Refined palm oil may contain chemical 3-monochloropropane diol (3-MCPD), which is a food processing contaminant found in some processed foods and vegetable oils, mainly palm oil. 3-MCPD is suspected to be carcinogenic, and could pose risk to the kidneys and the male reproductive system. This harmful substance is a by-product of the oil refining processes. In addition, the refining process also removes or destroys carotene content (which has wide range of benefits), to derive a light yellow and stable refined oil. 

 

  • Unhealthy ratio of omega-3 to omega-6

Palm oil contains higher amount of omega-6s than omega-3s, with an omega-3 to omega-6 ratio of 1 : 9. Excessive consumption of omega-6s triggers the body to produce pro-inflammatory compounds, which may increase the risk of chronic inflammatory diseases, such as heart disease, Alzheimer’s disease, arthritis and obesity. 

 

  • Lack of omega-3 fatty acids

As palm oil contains only approximately 1% of omega-3s, it is not a good source of this essential fatty acids. The diet of modern lifestyles does not contain enough omega-3s which is incredibly important to the body and brain. Symptoms of omega-3 deficiency include rough or dry skin, brittle hair and dandruff, difficulty paying attention and mood swings. If you are concerned about omega-3 deficiency, you should eat foods that are rich in omega-3s, such as fatty fish, flaxseed, chia seeds and others. Another option will be replacing palm oil with other oils naturally high in omega-3s such as camelina oil or flaxseed oil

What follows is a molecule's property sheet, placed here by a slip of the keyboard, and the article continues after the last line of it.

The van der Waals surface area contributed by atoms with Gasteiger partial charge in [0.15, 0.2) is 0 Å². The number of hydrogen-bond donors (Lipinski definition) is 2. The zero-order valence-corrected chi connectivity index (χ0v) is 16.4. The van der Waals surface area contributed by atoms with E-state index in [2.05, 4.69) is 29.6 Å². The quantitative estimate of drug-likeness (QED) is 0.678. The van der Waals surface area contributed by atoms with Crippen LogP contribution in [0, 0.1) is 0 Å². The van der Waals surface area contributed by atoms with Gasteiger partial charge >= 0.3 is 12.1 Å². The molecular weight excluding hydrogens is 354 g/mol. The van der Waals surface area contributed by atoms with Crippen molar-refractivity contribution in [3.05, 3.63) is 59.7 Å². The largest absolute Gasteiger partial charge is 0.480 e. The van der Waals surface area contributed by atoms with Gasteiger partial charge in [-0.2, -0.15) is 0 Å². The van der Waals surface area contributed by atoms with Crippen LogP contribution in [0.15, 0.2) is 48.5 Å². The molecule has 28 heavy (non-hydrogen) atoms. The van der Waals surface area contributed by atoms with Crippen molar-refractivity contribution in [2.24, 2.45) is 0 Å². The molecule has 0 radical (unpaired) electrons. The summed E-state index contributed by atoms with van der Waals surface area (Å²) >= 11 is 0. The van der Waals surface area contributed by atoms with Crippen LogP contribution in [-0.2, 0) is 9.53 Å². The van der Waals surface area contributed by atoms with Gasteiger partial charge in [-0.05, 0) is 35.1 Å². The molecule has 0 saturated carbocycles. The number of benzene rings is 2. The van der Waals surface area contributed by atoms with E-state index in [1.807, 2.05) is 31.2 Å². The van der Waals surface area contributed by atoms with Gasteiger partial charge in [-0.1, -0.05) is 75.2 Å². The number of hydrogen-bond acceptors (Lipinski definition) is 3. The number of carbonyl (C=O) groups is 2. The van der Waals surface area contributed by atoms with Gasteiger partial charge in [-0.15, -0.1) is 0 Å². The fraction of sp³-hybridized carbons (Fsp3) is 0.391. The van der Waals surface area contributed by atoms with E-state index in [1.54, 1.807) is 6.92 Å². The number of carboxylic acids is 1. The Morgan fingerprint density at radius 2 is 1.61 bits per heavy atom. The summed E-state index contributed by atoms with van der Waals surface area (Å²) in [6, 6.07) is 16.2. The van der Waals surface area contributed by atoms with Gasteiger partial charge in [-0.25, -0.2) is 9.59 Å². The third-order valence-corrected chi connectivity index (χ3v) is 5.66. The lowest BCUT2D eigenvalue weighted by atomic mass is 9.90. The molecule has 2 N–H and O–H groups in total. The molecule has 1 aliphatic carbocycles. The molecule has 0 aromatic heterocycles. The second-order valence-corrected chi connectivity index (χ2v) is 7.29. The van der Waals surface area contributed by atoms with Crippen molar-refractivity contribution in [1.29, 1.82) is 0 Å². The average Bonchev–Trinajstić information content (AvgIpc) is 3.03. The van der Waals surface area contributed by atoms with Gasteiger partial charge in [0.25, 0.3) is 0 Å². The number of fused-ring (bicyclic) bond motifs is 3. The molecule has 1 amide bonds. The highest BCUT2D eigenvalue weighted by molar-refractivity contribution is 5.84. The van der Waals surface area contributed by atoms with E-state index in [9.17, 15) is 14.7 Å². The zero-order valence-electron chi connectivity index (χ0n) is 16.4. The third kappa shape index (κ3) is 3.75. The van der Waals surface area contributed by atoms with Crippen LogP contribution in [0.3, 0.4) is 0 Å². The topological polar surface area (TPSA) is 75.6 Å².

References:

1. J Alzheimers Dis.2017;55(2):597-612.

2. J Cereb Blood Flow Metab.2011 Nov;31(11):2218-30. 

3. Stroke.2014 May;45(5):1422-8.

4. Am J Clin Nutr. 1991 Apr;53(4 Suppl):1021S-1026S. 

5. J Nutr.1997 Mar;127(3):509S-513S.

6. Nutrition.2008 Jan;24(1):11-5. 

7. Am J Clin Nutr.2014 Jun;99(6):1331-50. 

8. Lipids.1995 Dec;30(12):1179-83.

9. Food Nutr Bull.2003 Jun;24(2):208-17.

10. Eur J Nutr.2001 Feb;40(1):30-8.

11. J Trop Pediatr.2002 Feb;48(1):24-8.

12. Biomed Environ Sci.2003 Dec;16(4):348-54.

Mediators Inflamm.2015;2015:817127.